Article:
Athletic Trainer

Athletic trainers work in various settings ranging from working with school athletics to working with professional sportsí teams to working in a sports clinic. No matter where the work is taking place, there are some key things that every athletic trainer does. One of the chief duties of an athletic trainer is to provide services to prevent injuries/illness. This can be done by taking medical histories of athletes and screening them for health problems, keeping medical records, identifying risk factors associated with the sport(s) being played, ensuring athletes wear proper protective gear, and working with coaches to develop weight training and fitness programs. In order to do most of these things, an athletic trainer must attend many practices and games.

Athletic Trainer

An athletic trainer also must be able to inspect equipment to ensure that everything is in good condition and inspect the playing areas for possible risks to athletes. In the event of an injury, an athletic trainer must know how to treat many injuries that can occur during practice or events including blisters, muscular cramps, minor sprains, etc. The trainer treats these and other injuries using ice packs, heat, electrical stimulation, taping, and other means. After an injury, an athletic trainer develops programs for rehabilitation.

Athletic trainers communicate with others on a daily basis and must have good communication skills and be able to work with others. Trainers must be able to effectively communicate with athletes, coaches, other health care professionals, and parents. An athletic trainer must be able to inform athletes of safety precautions, the importance of taking care of oneself, risks associated with their athletic activities, and how to properly use the gear and/or equipment. A trainer must inform coaches, and parents when appropriate, of an athleteís injuries and whether or not it is safe for the athlete to resume playing. Additionally, an athletic trainer must be able to work and communicate with other health care professionals when further care is necessary, particularly if a serious injury occurs.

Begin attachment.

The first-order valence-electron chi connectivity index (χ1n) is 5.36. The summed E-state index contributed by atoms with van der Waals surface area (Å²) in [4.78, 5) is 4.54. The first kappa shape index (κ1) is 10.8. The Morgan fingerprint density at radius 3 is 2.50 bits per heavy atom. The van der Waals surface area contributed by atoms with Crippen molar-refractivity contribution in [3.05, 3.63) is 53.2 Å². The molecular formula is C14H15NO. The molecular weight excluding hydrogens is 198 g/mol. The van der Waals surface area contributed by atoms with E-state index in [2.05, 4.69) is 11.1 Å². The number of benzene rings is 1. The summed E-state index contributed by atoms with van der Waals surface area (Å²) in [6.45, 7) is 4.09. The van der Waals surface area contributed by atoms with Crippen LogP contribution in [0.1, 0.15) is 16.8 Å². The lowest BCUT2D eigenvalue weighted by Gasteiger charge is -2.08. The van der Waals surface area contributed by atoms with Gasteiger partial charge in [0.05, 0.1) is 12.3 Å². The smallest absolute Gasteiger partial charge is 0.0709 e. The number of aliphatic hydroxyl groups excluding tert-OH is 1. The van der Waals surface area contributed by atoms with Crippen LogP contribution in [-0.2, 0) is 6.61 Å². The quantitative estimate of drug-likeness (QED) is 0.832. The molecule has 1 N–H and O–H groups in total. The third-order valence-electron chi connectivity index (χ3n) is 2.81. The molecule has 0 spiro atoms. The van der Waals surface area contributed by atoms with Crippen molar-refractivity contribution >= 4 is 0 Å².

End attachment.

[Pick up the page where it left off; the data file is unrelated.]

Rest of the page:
Athletic trainersí salaries vary a great deal depending on the type of employment (academic, professional sportsí teams, clinic, etc.), experience, educational level, and geographic area. With a non-teaching position in schools or colleges, one starts at $16,000 - $27,000/yr.; with a teaching position or in sports medicine clinics, the starting salary is $27,000 - $30,000/yr. The average salary is approximately $34,000 - $41,000/yr. in high schools, $43,000 - $54,000/yr. in colleges/universities, and $38,000 - $43,000 in clinics. The top salaries are earned by athletic trainers that work with professional teams, and the salary range is $50,000 - $65,000, though some earn over $100,000.

National Athletic Trainers' Association, Inc.
2952 Stemmons Freeway
Dallas, TX 75247-6196
Phone: (214) 637-6282
Fax: (214) 627-2206

Test Preparation Resources:

ATC Central

Last Updated: 05/21/2014